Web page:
Enjoy FREE Next Day delivery on orders over £99 (Mainland UK - Weekdays only)

Phone Now: +44(0)1803 658989

          Spotlight On Chaga

Chaga, known by some as the king of herbs, is a medicinal mushroom with an exceptional reputation. Boasting a long history of traditional use in various cultures across the globe, and known for its immune-boosting properties.

Scientifically known as Inonotus obliquus, Chaga is a parasitic fungus that eats its host tree from the inside out over a long period of up to eighty years. Predominantly growing on birch trees in cold climates, specifically regions such as Siberia, Scandinavia, and North America. It appears as big black growths on their host trees, rough and bumpy with cracked and irregular surfaces. Underneath this exterior a rich golden orangey-brown interior can be found, and this is where the health benefits can be discovered.

A brief history of Chaga’s use

Chaga’s medicinal benefits have been known for so long, no one can clearly say who the first people to use it were. But in 1991 a well-preserved mummy was discovered in the Austrian Alps; named Otzi the Iceman and over 5,300 years old, he was found to be carrying Chaga in his pouch.

Nearly 4,000 years ago, as far back as 2696 BC, Shen Nung - said to be the father of Chinese Medicine - is thought to have dubbed the mushroom with its title as “the king of herbs.”

In Siberian folklore, it was named as a “Gift from God” or “The Mushroom of Immortality” and its most well-recorded initial historical usage can be found with the Khanty people of Western Siberia. As far back as the 12th century, they were known to have made tea out of the mushroom, using it to boost energy and stave off hunger during wild moose hunts. They then drank the tea again upon feasting, aiding digestion afterwards.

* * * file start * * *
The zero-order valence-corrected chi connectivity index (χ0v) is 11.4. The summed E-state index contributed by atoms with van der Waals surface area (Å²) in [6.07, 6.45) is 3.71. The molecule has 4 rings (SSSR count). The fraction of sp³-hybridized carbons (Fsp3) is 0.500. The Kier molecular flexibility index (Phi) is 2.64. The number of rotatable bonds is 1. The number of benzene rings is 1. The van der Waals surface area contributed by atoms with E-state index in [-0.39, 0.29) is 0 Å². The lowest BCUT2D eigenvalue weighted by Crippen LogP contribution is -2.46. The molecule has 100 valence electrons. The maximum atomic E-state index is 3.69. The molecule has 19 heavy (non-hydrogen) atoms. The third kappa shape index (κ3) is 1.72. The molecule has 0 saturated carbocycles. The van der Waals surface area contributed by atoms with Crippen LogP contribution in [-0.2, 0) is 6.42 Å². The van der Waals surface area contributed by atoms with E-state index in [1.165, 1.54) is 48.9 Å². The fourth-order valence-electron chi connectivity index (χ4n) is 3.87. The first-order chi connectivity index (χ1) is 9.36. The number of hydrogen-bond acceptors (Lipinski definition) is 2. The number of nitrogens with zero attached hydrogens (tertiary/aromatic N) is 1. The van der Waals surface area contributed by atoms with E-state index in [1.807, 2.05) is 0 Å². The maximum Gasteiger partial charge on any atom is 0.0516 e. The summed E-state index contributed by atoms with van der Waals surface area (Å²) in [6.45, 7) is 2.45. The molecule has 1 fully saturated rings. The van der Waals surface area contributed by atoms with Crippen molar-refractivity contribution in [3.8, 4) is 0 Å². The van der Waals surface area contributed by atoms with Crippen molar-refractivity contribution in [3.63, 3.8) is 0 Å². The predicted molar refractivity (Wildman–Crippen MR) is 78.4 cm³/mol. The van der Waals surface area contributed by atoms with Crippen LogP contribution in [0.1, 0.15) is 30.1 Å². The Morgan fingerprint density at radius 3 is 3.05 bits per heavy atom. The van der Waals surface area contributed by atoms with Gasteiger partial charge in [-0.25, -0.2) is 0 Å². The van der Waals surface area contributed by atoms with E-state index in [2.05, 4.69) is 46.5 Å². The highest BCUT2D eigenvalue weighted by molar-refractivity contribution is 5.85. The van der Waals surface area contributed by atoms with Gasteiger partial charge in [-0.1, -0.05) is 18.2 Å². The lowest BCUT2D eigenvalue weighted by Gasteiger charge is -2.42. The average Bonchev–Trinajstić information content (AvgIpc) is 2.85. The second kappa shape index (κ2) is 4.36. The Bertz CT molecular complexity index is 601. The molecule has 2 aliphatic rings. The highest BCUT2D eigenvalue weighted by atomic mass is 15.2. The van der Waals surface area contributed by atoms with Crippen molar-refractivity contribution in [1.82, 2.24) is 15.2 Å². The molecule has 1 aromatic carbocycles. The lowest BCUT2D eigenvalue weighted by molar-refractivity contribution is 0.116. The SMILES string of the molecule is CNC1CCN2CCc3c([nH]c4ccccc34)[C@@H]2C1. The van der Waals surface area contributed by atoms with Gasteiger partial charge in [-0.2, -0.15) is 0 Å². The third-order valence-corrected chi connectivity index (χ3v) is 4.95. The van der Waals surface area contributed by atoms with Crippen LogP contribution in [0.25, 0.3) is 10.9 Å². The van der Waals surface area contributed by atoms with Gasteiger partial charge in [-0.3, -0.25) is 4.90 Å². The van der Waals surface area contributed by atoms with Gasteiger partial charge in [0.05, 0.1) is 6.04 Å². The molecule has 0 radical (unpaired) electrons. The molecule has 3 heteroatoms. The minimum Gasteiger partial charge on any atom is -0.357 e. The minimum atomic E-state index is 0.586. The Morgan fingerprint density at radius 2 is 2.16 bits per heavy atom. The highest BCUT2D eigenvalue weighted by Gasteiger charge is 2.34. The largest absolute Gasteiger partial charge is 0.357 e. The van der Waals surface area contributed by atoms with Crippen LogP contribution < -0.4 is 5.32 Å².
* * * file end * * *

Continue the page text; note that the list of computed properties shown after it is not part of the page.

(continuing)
But their use of the mushroom did not end there: as well as using it internally, they also found external uses for the mushroom too. These methods ranged from putting the conks through fire, then placing the heated mass into hot water before using the water to purify and clean the vagina after menstruation and birth-giving; to mixing the mushroom with lard and ash in order to create a soap with which to clean wounds. They even went as far as to smoke the mushroom in an attempt to improve their lung health - a method which is not recommended!

In more recent times, the acclaimed Russian author and Nobel Laureate, Alexander Solzhenitsyn, wrote about his desire to find the mushroom in his famous 1966 novel. Not expected to survive his prognosis of disease, he sought further aid in his treatment and, having heard about it in a letter from his doctor, turned to the old folklore of his country. The doctor told him that he had noticed his peasant patients avoided coming down with certain maladies and looked into what might be separating them from others - the answer seemed to be Chaga. So managing to get his hands on some, the protagonist of the novel takes the fungus studiously alongside his hospital treatment and does indeed make a “miraculous” recovery by the end of the story.

In conclusion

Chaga is rich in fibre and many essential nutrients such as iron, magnesium, potassium, manganese, calcium, and vitamin D. It is also high in antioxidants, including melanin, phenol, and flavonoids - which aid in combating oxidative stress and protect against damage caused to cells by free radicals. Due to these high levels of antioxidants, it also works as a great anti-inflammatory.

As you’re sure to have gleaned from the article, Chaga can be consumed and used in a variety of different ways. We find the most economical and effective way of consuming it is inextract form - just half a teaspoon is needed to create a brilliant coffee alternative.

Tinctures andsachets are convenient and easily portable consumption methods for those wanting to take their Chaga on the go.

A full list of Raw Living’s Chaga products can be foundhere.

By Reuben Wood